Busy trade show floor (courtesy John Siebenthaler at Flickr CC)

Busy trade show floor (courtesy John Siebenthaler at Flickr CC)

Where do you want to have a social media/online presence and make connections?

In the places and channels where your market spends their time.

If you’re using social media for sales in tourism or hospitality organizations….B2B or “business to business” as opposed to B2C “business to consumer” marketing to leisure travelers….it means that sales teams need to be where the meetings and tour markets spend time, and that’s increasingly online and on social media, just as it is everywhere else.

Start thinking of B2B social media as an ongoing virtual trade show with the folks in your market.

They are walking around the trade show floor Googling for information – does your SEO (Search Engine Optimization) help them find your offerings on the sales side? Once people do find you, does your online show “booth” give them the help they need? Prospective customers are constantly working the floor, conversing and swapping business information as they run into people via LinkedIn and Twitter; are you even there for them to meet?

Let’s set you up for a successful show….

Building Your Trade Show Presence

Your social media channels are like booths at this trade show; they need to be as visually enticing as possible, friendly and welcoming, and you need a system to further relationships away from the show.

Although different customers are drawn to different booths and ways of communicating, you’re covered because at this trade show, you can have more than one booth, and they’re mostly free to set up and affordable to run.

**  Have a blog “booth.” Your own CVB, DMO, or hotel blog focused on sales-related information is a great way to give customers meaty, helpful, share-worthy content. People can subscribe to your blog, which adds them to your email list. Unlike the average Facebook update or tweet, blog posts have lasting impact online – big help for SEO – and posts that resonate will draw traffic for years.

What sort of blog posts do prospective customers want to read? Posts that help THEM!

Here are two examples: Bring the Outdoors to Your Indoor Meeting from the Cincinnati CVB’s MTG PLNR blog, and Using Local Products for Client Gifts, from the Grand Rapids Meeting Minds blog.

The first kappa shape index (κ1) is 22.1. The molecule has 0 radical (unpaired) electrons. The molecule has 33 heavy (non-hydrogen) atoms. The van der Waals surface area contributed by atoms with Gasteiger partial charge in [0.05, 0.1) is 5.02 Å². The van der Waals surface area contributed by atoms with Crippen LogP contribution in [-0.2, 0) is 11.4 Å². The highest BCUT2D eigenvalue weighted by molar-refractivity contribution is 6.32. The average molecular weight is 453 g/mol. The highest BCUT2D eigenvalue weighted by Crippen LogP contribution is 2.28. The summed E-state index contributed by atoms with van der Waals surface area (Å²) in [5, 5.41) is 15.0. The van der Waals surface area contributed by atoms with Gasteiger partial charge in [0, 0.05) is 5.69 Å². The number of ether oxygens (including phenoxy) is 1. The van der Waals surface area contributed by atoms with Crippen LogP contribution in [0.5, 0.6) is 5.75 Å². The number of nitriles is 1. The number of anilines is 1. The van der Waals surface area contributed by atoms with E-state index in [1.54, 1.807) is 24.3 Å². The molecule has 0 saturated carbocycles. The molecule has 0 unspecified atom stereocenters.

Both posts incorporate information about the DMO and the destination….without being all about the DMO and the destination. Smart!

**  Have a LinkedIn “booth.”  Sales staff should all have complete personal LinkedIn profiles, they should frequently post personal LinkedIn updates and each can raise your organization’s visibility as they interact in LinkedIn Groups for your market.

Personal networking, in concert with a robust, frequently-updated Company Page, are your keys to success with LinkedIn.

**  Have a Twitter “booth.”  If you do nothing else on Twitter, follow the #eventprofs hashtag to see what is top of mind for planners and to find new leads.

#Eventprofs used to be a twice-weekly Twitter chat as well, but it’s currently on hiatus while they do some research about the chat’s direction. If the chat gets going again, sales staff need to be there at the designated time, because their market is there.

We could add some other ideas for booths that would interest B2B customers, but you do not want to get over-extended at the trade show. That leads to a ratty, neglected, under-manned bunch of skirted tables that do the opposite of selling your offerings.

Here are some more trade show tips from Meilee Anderson with the Mt. Rainier Scenic Railroad (think of them in the context of social networking at this virtual show….)

“You wouldn’t go to a trade show without understanding what buyers want, right? You would invest money into how your ‘booth’ looked and in having new collateral to share with potential buyers. You would do your homework on attendees; in fact, you would have a plan for connecting with key people at [the] trade show.”

Don’t Show Up Online With Your Hand Out

Social media is a powerful set of tools for building sales leads; it helps you build relationships, qualify prospects and nurture leads. You can try to make more direct offers when the timing is right, but understand that the culture does not tolerate the hard sell.

If you show up on social media only to make pitches and close deals, you will fail, because you’re “making the ask” before building trust and relationships.

At the B2B virtual trade show, it’s the same thing. You’re there to be available and helpful to possible customers, not to annoy them.

Think about those offline expo booths that you tend to avoid; they don’t have anything interesting to show you (so they’re boring,) the person in the booth turns you off because they’re too pushy and eager, or maybe you are a bit interested but the person in the booth does not pay attention to you standing there, so you move on in disgust. It’s the same thing online.

Be the trade show booth that is easy to find, clear about its offerings and helpful to prospects. Your sales will follow.


Need some help with B2B social networking or social media for sales, especially on LinkedIn?

We offer one-on-one help, and Lesson Three of our online course covers LinkedIn. Contact us and let’s see how we can assist your sales efforts.


Time is running out!

Making connections at the COTTM conference on outbound travel from China (courtesy COTTM)

Making connections at the COTTM conference on outbound travel from China (courtesy COTTM)

Learn how to connect your destination or hotel with millions of outbound Chinese travelers at next month’s COTTM (China Outbound Travel & Tourism Market) in Beijing, April 9-11, 2014. We are proud COTTM Media Partners.


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